Reviews-May 2000
Note: Reviews are in no particular order

Travis, "The Man Who"-Sony/Epic -

The Man Who has the 3 M's: memorable, melodic melancholy. It's the perfect bridge between Britpop and classic rock. What comes to my mind when hearing the album is a cross between "Imagine"-era John Lennon and 10cc. It was the top selling album in the U.K. in 1999 (finally seeing a U.S. release in 2000) and it's easy to see why. I just can't get enough of this album!

But, will the The Man Who sell as well in the land of N'Sync, Korn and Limp Biskit? Who knows...But, once again it takes the U.K. (in this case, Scotland) to show us how it's done.

Emerald Rose, "Emerald Rose"-Indie Release -

First, what I like about this CD: it is an excellent mix of traditional Celtic music as well as Emerald Rose originals. Unlike most of today's "Celtic" groups, who are simply bonafide rock groups, Emerald Rose makes no such pretensions. They know that "unplugged" is the ONLY way to present real Celtic music. The original tunes by the band stand up just fine alongside the traditional songs. You won't be fast-forwarding to the next track. Arthur Hinds' originals are especially impressive. He is able to write subtle, religious-theme songs ("Summerland") as well as hilarious parodies ("Never Underestimate"). Brian Sullivan's contribution, "My PBJ" is easily identifiable to anyone who's been a poor college student! The standouts among the traditional songs are "Maggie Lauder" (my personal fave), "Donald McGillivray" and "Padstow". And Larry Morris' pennywhistle on both of the traditional jigs is nothing short of amazing.

Now, what I don't like about the CD. The only thing that keeps it from being an excellent album is the sound quality! The drums/percussion sound virtually non-existent. Especially when you consider the band's own bio: "…the distinctive world-beat percussion that helps make the Emerald Rose sound instantly recognizable". For being such a vital ingredient of the band's sound, it is poorly represented. Although the lead vocals come across fine, the backing harmonies are mixed too far back. The sound deficiency is glaringly obvious when you see the detail and effort put into the packaging - it should have gone into the sound as well. Now, what I would really LOVE to hear is a live Emerald Rose album, because on stage is where the band excels. You simply can't experience Emerald Rose without their trademark powerful percussion.

With all that said, this is still a very good album and I can't wait for the follow up! If you are tired of the stale music churned out by assembly line "alternative" rock groups, pick up this CD by Emerald Rose. It will really open your eyes in alot of ways.

(Note: stay tuned for an upcoming Emerald Rose interview in our next issue!)

Oasis, "Standing On the Shoulder of Giants"-Sony/Epic -

The new Oasis release suffers the same problem as their 1997 offering, "Be Here Now". There are no easily identifiable instant-classic sounding Oasis songs (like, "Live Forever", "Wonderwall" and "Champagne Supernova"). You can play the album over and over and only a few songs will stick in your head. Four songs basically save the album. "F------ In The Bushes" has a cool guitar groove and hilarious sound samples. "Who Feels Love" finds Oasis going raga -rock ala the Kinks/Byrds in 1966. The best ballad on the album is actually Liam's first Oasis songwriting attempt, "Little James" (does this mean Liam will do a solo album after his next fight with Noel?). The only song that hearkens back to classic Oasis is "I Can See a Liar" (Oasis covering Oasis?).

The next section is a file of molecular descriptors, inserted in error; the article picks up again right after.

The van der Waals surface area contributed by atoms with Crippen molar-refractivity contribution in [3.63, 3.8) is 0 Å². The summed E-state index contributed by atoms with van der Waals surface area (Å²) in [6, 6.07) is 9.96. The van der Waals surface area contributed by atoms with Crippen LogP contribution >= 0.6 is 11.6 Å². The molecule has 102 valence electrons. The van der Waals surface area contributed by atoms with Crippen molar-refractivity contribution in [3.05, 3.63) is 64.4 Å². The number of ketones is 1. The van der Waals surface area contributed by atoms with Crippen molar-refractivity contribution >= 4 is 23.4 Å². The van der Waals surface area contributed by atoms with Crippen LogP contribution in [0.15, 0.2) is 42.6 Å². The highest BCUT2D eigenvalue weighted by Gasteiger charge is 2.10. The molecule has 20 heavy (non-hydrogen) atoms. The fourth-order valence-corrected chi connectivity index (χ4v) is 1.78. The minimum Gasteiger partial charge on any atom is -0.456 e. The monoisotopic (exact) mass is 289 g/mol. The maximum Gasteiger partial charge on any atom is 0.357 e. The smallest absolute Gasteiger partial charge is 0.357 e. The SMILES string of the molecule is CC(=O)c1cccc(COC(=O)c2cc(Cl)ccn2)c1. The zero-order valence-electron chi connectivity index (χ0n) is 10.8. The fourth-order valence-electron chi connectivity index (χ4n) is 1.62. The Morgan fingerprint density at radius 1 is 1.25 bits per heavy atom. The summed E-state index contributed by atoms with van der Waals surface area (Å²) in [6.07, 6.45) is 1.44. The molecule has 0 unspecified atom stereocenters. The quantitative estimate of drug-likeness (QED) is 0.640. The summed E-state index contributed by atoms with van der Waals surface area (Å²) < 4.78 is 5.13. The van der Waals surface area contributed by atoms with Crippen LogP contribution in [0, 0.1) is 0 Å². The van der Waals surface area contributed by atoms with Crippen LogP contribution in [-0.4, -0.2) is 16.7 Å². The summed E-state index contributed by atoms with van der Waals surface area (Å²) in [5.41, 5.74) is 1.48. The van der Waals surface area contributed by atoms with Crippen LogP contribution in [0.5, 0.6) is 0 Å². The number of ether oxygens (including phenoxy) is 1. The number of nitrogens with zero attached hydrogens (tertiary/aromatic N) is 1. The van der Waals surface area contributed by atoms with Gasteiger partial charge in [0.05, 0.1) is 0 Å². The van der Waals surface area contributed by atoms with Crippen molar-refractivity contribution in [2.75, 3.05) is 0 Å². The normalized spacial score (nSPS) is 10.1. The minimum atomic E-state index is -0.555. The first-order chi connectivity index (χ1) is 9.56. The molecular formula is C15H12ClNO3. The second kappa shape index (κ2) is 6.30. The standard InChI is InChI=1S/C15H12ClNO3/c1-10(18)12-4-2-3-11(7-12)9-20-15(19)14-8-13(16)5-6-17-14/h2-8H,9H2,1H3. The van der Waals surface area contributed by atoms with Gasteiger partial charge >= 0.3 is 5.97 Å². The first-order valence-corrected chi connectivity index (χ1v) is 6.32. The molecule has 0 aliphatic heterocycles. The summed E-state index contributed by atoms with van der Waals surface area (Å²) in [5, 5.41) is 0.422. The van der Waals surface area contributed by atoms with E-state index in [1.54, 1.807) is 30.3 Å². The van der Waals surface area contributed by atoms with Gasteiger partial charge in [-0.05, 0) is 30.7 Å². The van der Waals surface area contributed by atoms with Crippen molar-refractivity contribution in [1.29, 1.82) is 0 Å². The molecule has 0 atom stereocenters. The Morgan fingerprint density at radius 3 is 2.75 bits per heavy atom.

The rest of the album sounds like disposable out-takes. I recently saw the band on a live TV appearance and they made one of these "disposable" songs rock! Maybe they should have done a live album? As much as they revere the Beatles, Oasis can make use of the Beatles original Get Back concept-all live recordings with no overdubs. It's an idea guys...


Patron Ur, "Never Trust a Hippie (demo)"-Web site download -

Oi punk rock band from Sweden, with a very Bad Religion sound. "Never Trust a Hippie" is a clever, catchy, tongue-in-cheek tune that you can picture Cartman moshing to on South Park! I downloaded this song from the bands' website ( and it was one of the few songs in English. Hopefully, their full-length release will be this clever (and in English!)

*Note: I am not rating this one because it is only one song from an upcoming album.

Cupcakes, "Exaggerator"-Dreamworks Records -

Techo-flavor, XTC sounding rock. Besides sounding remarkably like XTC on some of the tunes, they also suffer the same fate of allot of XTC albums: along with some great songs are some really forgettable ones. "Future Girls Future Boys" looks at the Columbine mentality-"...will they accept me? I hate everyone. You don't fit in. ..trenchcoat kid". There is a really cool bossa-nova meets rock sound going on on "High Speed Cakes In the Hole" and "Deep Space Bossanova". The band can also rock, examples being "Exaggerator" and "Blood Thirsty".

But, Cupcakes really shine on the song, "Black Helicopters", the best paranoia-rock song since the Kinks, "Destroyer". Plus, you get X-Files lyrics: "they're coming after me, black helicopters, can't seem to shake the no one in the brave new world". Catchy as hell, in a kinda David Bowie way,

Our rating system:

Almost perfect...
Moments of brilliance...
Slightly redeamiing...
Worthless piece of $#%@...